To feel confident requires overcoming a lot of failures. But DESPINA NICOLA says it can be achieved by tackling the problems life throws at you
I am sitting in class waiting for my maths grade, my heart is beating, my hands are sweating and a feeling of dizziness runs through me. I gaze round the room and see all my classmates receiving their grades. Then my body goes cold as I see my teacher holding my test and wondering if he is going to reveal that I am an imposter who is too dumb for the class.
The footsteps of my 7th grade teacher are now clunking towards me. He is an old hard-hearted man with a sneer on his face. He places the test unforgivingly on my desk. I begin to sink deeper and deeper and wish my chair would swallow me up. Thence he stoops and mutters, “Despina, 3 out of 20, what do you have to say for yourself?” “Sir,” I say in a weak shaky voice, “I am ashamed.” And here marks one of the defining experiences of my endeavors with lack of confidence.
At 11 years old, my family moved from New Zealand to Cyprus, which led to my grades suffering.
Lack of confidence can lead to feelings of insecurity, feelings that you are unseen and unheard? But you can work through them to achieve confidence. My experience taught me that even when you are put down and humiliated, it does not need to define you.
It needs to be stressed though that gaining lost confidence takes work. There is no short cut. Confidence is a prerequisite to success. It helps you focus on what you desire, and work towards it. Even if you are not confident, fake it until you make it.
My wrestle with confidence shadowed me for many more of my school years. Fortunately, though, while I worked on improving grades, the journey truly blessed me with confidence.
These experiences impelled me to become a teacher and life coach. At times, not obtaining as good a grade as others taught me to tolerate my academic failures to become more confident. The more difficulties you come across, the more resilient you become. It is a continual cycle of trying, learning, adapting and then failing or succeeding.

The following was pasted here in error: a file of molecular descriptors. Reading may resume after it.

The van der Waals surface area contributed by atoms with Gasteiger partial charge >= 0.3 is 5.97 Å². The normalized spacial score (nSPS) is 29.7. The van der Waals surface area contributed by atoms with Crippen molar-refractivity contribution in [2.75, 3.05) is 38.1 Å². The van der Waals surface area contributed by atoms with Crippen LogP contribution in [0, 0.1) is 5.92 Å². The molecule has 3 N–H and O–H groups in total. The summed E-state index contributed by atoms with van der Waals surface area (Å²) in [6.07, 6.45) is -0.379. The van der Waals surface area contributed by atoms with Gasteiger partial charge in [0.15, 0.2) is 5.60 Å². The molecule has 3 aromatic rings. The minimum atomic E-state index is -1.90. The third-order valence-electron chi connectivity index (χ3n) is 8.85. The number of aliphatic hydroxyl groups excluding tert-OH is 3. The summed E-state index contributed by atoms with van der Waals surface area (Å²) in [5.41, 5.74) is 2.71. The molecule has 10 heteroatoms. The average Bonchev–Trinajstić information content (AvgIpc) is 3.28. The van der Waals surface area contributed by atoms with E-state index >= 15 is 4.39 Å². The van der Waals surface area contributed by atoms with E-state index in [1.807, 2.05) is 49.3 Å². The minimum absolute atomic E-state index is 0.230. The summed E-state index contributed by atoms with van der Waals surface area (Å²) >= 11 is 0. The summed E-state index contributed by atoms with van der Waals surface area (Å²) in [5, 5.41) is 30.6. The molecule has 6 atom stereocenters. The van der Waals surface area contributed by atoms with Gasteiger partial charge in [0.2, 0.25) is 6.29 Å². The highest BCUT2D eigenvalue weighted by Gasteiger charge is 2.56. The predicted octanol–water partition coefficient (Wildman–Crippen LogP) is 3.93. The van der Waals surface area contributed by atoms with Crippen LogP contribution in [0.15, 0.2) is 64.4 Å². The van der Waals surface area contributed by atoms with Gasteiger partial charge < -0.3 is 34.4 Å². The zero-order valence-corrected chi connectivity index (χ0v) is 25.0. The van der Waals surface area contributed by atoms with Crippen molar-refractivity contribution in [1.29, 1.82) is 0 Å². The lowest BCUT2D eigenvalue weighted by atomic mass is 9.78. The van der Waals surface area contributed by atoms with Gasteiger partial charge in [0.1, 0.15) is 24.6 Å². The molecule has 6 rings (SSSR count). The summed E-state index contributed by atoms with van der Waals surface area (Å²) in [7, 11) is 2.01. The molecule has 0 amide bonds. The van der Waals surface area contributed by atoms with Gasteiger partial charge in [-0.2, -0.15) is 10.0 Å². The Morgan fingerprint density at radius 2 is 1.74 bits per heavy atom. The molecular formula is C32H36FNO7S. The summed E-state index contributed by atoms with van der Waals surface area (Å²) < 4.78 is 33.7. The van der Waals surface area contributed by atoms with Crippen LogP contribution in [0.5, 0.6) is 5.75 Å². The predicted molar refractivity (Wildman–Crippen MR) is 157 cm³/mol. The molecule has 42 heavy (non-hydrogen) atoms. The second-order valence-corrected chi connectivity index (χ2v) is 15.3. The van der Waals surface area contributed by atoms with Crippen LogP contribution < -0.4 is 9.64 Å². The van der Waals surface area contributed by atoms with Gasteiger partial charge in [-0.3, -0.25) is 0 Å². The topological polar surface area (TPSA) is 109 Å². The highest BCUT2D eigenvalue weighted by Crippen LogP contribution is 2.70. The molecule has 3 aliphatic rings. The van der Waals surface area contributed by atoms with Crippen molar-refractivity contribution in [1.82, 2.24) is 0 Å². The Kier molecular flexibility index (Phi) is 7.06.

Confidence and assertiveness can be built by boldly addressing the problems life throws at you.
I can give you a brief story of confidence using frogs. Two frogs find themselves in a farmhouse kitchen. Exploring the benches, they accidently fall into a massive tub of cream, both are frightened and splatter relentlessly to escape. Soon, the first one gets fatigued and gives up the fight and drowns. The second keeps splashing but even more powerfully. It becomes even more exhausted but remains in the tub kicking and trying to survive. After an hour of splashing around, the cream becomes thicker and buttery. He is then able to jump out. This is confidence, it is built on consistency and not being afraid to fail.
One of the frogs was confident enough to save its life. It adapted itself to a new situation by using a process of trial and error.
Confidence is trusting yourself enough to become competent and skilled at something new. You can learn to use it to speak publicly, achieve goals, place boundaries and claim what is rightfully yours.
Confidence though, is not one size fits all. It has to be cultivated to resolve each new situation. To give you an example adapted from Piaget: a fly lands on a toddler’s hand. The child looks at the fly in wonder. Next, the child gets annoyed with the fly, and flicks it off which makes the child feel relieved. Then the child has learnt to shoo the fly off next time it lands on its finger.
The next experience for the child is when a bee lands on its finger. After having tested that flicking the fly off the finger, the child uses the same technique. This time though, the bee stings the child. The child has tried but failed. Now the child has learnt he has to reprogramme the behavior towards a new species, the bee. If the toddler gives up instead of trying to learn a new technique, then the child will be traumatised and uncomfortable around insects.
You can develop confidence when you face trials. By overcoming adversity, you may have to tolerate failing many times, but you can then build the skills to respond. This will then be your saving grace to challenge scarier issues in the future. Confidence has given me the feeling that I can learn, I have faith that I will have many lifelong academic successes no matter what people may label me.
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